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Volume 8 Issue 2 February 1958

“It is time that the abuse of his enemies should be appreciated in its true light, and not accepted as impartial history merely because they happened to be distinguished men.” By Theodore Zeldin.

Of all the measures undertaken by President Peron, none was more popular in Argentina than the nationalization of the British-owned railway system.

Charles James Fox has been presented as the prototype of the nineteenth-century Liberal. Certainly his gifts were extraordinary. But did he put them to a worthy use? Ian R. Christie critically re-examines his record of public service.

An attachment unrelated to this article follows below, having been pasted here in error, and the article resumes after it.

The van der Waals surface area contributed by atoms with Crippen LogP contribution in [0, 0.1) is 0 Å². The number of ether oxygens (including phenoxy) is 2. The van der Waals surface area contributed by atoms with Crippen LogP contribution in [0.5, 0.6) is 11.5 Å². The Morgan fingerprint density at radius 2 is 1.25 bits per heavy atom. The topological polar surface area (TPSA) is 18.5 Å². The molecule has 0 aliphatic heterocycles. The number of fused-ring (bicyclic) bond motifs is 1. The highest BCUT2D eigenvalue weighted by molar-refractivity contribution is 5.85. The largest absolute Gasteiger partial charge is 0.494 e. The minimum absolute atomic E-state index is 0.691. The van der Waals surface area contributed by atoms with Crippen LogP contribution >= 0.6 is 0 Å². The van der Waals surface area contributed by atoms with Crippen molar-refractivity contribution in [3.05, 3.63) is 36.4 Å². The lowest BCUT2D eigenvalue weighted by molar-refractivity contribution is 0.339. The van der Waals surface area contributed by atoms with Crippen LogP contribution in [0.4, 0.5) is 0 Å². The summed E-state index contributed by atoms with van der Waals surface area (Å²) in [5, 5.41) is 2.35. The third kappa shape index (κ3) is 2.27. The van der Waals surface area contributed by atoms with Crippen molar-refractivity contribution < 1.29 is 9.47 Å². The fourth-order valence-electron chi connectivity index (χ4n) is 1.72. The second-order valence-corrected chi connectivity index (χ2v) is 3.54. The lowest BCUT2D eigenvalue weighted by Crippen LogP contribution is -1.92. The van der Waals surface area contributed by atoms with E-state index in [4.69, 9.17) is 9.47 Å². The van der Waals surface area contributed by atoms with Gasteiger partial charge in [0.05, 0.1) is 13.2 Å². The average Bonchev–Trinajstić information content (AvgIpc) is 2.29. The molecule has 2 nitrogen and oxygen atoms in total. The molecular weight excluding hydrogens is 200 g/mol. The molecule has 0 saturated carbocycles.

Before the triumph of Bolshevism, and even afterwards, many revolutionary leaders struggled to take charge of Russian destinies. David Footman describes how Savinkov was one of the extraordinary personalities who tried, and failed.

From the first British Viceroy whom he encountered Gandhi received a decoration; the last, ten years ago, sat beside his funeral pyre. During the stormy intervening period he came into contact, and often into conflict, with six others; Francis Watson describes how each relationship marked a different stage in the long historical process that culminated in 1947.

D.H. Pennington examines an economic burden that the “poor oppressed people of England” believed no government could relieve them of.

Had these early artists a purely practical aim? Or were they inspired by a true creative impulse? “This conflict” writes Jacquetta Hawkes, “exists only in the mind of the disputants.”

At the close of the third century B.C., Rome and the Seleucid Empire confronted one another in the neutral ground of disputatious Greece. By E. Badian.